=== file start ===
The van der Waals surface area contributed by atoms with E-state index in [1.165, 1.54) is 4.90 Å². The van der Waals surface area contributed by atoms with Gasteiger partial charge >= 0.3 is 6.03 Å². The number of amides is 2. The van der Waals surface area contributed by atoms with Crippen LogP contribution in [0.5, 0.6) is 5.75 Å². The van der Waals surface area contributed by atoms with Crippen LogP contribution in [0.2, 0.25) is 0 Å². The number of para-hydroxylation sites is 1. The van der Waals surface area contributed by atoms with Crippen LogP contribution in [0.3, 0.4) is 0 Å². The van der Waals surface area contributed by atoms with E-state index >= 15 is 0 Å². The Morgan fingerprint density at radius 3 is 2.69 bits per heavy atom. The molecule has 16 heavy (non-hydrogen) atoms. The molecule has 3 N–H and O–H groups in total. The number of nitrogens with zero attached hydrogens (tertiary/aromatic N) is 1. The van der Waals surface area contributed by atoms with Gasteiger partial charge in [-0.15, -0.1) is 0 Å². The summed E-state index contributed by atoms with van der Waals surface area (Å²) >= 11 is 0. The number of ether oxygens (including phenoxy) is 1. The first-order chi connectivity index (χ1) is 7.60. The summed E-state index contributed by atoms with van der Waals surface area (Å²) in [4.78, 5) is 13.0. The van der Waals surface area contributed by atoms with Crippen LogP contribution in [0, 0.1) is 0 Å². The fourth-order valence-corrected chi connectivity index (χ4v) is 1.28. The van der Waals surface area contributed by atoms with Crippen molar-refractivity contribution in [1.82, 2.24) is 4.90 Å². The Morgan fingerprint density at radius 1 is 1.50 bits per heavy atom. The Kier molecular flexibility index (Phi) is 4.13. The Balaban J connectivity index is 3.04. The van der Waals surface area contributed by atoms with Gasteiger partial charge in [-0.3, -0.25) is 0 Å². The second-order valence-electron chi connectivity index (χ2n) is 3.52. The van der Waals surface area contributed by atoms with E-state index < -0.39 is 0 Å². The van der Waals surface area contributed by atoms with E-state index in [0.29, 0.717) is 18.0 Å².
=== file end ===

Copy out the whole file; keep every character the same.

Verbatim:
The van der Waals surface area contributed by atoms with E-state index in [1.165, 1.54) is 4.90 Å². The van der Waals surface area contributed by atoms with Gasteiger partial charge >= 0.3 is 6.03 Å². The number of amides is 2. The van der Waals surface area contributed by atoms with Crippen LogP contribution in [0.5, 0.6) is 5.75 Å². The van der Waals surface area contributed by atoms with Crippen LogP contribution in [0.2, 0.25) is 0 Å². The number of para-hydroxylation sites is 1. The van der Waals surface area contributed by atoms with Crippen LogP contribution in [0.3, 0.4) is 0 Å². The van der Waals surface area contributed by atoms with E-state index >= 15 is 0 Å². The Morgan fingerprint density at radius 3 is 2.69 bits per heavy atom. The molecule has 16 heavy (non-hydrogen) atoms. The molecule has 3 N–H and O–H groups in total. The number of nitrogens with zero attached hydrogens (tertiary/aromatic N) is 1. The van der Waals surface area contributed by atoms with Gasteiger partial charge in [-0.15, -0.1) is 0 Å². The summed E-state index contributed by atoms with van der Waals surface area (Å²) >= 11 is 0. The number of ether oxygens (including phenoxy) is 1. The first-order chi connectivity index (χ1) is 7.60. The summed E-state index contributed by atoms with van der Waals surface area (Å²) in [4.78, 5) is 13.0. The van der Waals surface area contributed by atoms with Crippen LogP contribution in [0, 0.1) is 0 Å². The fourth-order valence-corrected chi connectivity index (χ4v) is 1.28. The van der Waals surface area contributed by atoms with Crippen molar-refractivity contribution in [1.82, 2.24) is 4.90 Å². The Morgan fingerprint density at radius 1 is 1.50 bits per heavy atom. The Kier molecular flexibility index (Phi) is 4.13. The Balaban J connectivity index is 3.04. The van der Waals surface area contributed by atoms with Gasteiger partial charge in [-0.3, -0.25) is 0 Å². The second-order valence-electron chi connectivity index (χ2n) is 3.52. The van der Waals surface area contributed by atoms with E-state index < -0.39 is 0 Å². The van der Waals surface area contributed by atoms with E-state index in [0.29, 0.717) is 18.0 Å².